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Archive for December, 1998

The army in civvies

The GOLKAR concept of rule is not unique to Indonesia, it has been applied by the military in various regions of the world in different forms. During the nineteenth century the world belonged to the military-industrial complexes, Krupp was a household word in Europe. There was an enduring relationship between men in uniform and businessmen. It is only in the last 20th century when businessmen have started entering politics that the power nexus has changed character. Military dictators held sway in the first half of the twentieth century, civilization of the Army was used to perpetuate their own rule to keep key persons in the military hierarchy profitably engaged. Suharto perfected it to such finesse in Indonesia that today, having been “overthrown” he is still very much a power to contend with. President Habibie is a product of the military-industrial-business complex Suharto set up as a political party, GOLKAR. Habibie was his closest advisor and aide, a man he called his own son. Throughout the third world, military men have moved into key civilian positions during their service careers, many more do so after retirement. During the early 80s, the two parts of what was once one Pakistan, Pakistan and Bangladesh, were ruled by benign dictators who moved men in uniform and out of uniform into government posts, government and semi-government corporations. WAPDA and Pakistan Steel Mills were significant examples of this in Pakistan, in Bangladesh a host of posts included even the Trading Corporation of Bangladesh, the Petroleum Corporation, the Export Processing Zone, etc. In Pakistan other than the military welfare organisations like Fauji Foundation, which has done very well, and the Army Welfare Trust, which has not done as well, a corporate creation was (and is) the National Logistics Cell (NLC), very much needed in the late 70s and early 80s when there was a virtual logjam at Karachi port and transportation of vital commodities upcountry had become a dire necessity. On the other hand, using the elite SSG as air guards on PIA on a permanent basis in the wake of the spate of early 80s air-jacking was a disaster of the greatest magnitude for the SSG itself as the men lost their special edge which made them different.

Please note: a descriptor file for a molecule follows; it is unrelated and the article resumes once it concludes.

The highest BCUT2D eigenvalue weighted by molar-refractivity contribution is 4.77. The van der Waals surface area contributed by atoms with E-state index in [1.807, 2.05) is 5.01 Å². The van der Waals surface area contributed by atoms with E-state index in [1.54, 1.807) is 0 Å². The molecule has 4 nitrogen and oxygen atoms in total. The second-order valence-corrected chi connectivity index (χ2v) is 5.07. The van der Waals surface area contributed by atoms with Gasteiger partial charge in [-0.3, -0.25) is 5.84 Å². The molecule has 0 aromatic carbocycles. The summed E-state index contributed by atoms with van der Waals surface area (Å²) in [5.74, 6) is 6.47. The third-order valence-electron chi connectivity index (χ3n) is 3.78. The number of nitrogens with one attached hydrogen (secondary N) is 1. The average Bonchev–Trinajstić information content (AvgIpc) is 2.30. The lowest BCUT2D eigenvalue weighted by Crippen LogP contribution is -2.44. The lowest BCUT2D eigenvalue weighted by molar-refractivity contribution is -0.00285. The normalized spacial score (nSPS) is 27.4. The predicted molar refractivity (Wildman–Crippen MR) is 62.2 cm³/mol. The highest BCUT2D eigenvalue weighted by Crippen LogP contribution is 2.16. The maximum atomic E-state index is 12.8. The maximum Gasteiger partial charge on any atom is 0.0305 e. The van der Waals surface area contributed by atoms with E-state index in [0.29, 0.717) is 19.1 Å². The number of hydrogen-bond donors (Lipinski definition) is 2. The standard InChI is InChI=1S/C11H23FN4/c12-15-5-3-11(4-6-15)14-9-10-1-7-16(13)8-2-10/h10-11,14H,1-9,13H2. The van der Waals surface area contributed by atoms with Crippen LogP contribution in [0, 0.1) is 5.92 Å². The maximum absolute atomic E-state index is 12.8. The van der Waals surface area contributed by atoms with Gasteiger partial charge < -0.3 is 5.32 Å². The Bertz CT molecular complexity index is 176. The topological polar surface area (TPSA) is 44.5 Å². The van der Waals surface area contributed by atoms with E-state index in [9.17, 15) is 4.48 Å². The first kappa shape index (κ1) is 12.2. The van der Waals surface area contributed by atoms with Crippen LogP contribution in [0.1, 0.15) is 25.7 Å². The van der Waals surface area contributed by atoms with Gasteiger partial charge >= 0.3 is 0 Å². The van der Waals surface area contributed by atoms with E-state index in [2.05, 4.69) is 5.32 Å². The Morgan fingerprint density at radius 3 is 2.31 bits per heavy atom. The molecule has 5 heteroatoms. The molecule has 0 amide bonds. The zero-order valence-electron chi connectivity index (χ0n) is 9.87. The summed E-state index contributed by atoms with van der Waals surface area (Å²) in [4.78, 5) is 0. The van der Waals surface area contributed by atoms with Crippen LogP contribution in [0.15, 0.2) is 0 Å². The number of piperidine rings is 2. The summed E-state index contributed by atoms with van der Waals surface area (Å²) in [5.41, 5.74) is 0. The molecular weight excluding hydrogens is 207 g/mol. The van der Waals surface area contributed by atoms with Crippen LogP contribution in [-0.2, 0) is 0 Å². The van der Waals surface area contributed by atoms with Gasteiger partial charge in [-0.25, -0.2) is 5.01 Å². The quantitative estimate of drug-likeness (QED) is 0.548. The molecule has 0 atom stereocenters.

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Rule in Sindh – The First Few Weeks

A cross section of the citizens of the city were invited by the Governor to get their reaction as to (1) the promulgation of Governor’s Rule and (2) how to make it effective. All the 20 odd or so people assembled in that room spoke for the imposition of Governor’s Rule, they lauded the Federal Government.

The other day the Governor Sindh, Lt Gen (Retd) Moinuddin Haider, invited at short notice Government for taking the bold step and “saving the city”. As regards making the rule effective, a few did counsel focussing on macro issues but the majority were more concerned with micro issues. The Governor cannot do everything, he has to conserve his energies and authority. This is possible by concentrating on the macro factors in order to re-build the institutions that have been destroyed over the past several years, at least to the level of their original potential.

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The PM’s US visit – Perception versus reality